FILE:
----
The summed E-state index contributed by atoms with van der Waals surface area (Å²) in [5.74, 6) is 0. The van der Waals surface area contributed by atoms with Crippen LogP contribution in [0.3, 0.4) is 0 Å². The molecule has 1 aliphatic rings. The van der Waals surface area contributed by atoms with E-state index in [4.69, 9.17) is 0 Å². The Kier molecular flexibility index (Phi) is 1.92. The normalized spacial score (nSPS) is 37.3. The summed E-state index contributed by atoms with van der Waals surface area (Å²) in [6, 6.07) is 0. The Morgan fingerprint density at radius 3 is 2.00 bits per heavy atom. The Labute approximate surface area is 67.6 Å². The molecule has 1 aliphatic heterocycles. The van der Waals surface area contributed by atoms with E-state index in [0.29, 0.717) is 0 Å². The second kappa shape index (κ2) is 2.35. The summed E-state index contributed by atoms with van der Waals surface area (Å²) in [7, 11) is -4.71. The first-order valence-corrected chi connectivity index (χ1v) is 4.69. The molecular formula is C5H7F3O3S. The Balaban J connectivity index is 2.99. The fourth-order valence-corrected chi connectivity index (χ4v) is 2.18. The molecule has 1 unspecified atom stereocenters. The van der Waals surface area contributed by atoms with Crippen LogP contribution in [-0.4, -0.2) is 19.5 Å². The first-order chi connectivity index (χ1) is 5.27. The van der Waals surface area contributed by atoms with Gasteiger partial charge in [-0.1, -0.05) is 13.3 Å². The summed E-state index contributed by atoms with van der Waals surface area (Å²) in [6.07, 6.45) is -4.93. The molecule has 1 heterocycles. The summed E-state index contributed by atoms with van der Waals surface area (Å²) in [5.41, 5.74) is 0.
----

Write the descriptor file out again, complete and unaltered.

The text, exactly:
The summed E-state index contributed by atoms with van der Waals surface area (Å²) in [5.74, 6) is 0. The van der Waals surface area contributed by atoms with Crippen LogP contribution in [0.3, 0.4) is 0 Å². The molecule has 1 aliphatic rings. The van der Waals surface area contributed by atoms with E-state index in [4.69, 9.17) is 0 Å². The Kier molecular flexibility index (Phi) is 1.92. The normalized spacial score (nSPS) is 37.3. The summed E-state index contributed by atoms with van der Waals surface area (Å²) in [6, 6.07) is 0. The Morgan fingerprint density at radius 3 is 2.00 bits per heavy atom. The Labute approximate surface area is 67.6 Å². The molecule has 1 aliphatic heterocycles. The van der Waals surface area contributed by atoms with E-state index in [0.29, 0.717) is 0 Å². The second kappa shape index (κ2) is 2.35. The summed E-state index contributed by atoms with van der Waals surface area (Å²) in [7, 11) is -4.71. The first-order valence-corrected chi connectivity index (χ1v) is 4.69. The molecular formula is C5H7F3O3S. The Balaban J connectivity index is 2.99. The fourth-order valence-corrected chi connectivity index (χ4v) is 2.18. The molecule has 1 unspecified atom stereocenters. The van der Waals surface area contributed by atoms with Crippen LogP contribution in [-0.4, -0.2) is 19.5 Å². The first-order chi connectivity index (χ1) is 5.27. The van der Waals surface area contributed by atoms with Gasteiger partial charge in [-0.1, -0.05) is 13.3 Å². The summed E-state index contributed by atoms with van der Waals surface area (Å²) in [6.07, 6.45) is -4.93. The molecule has 1 heterocycles. The summed E-state index contributed by atoms with van der Waals surface area (Å²) in [5.41, 5.74) is 0.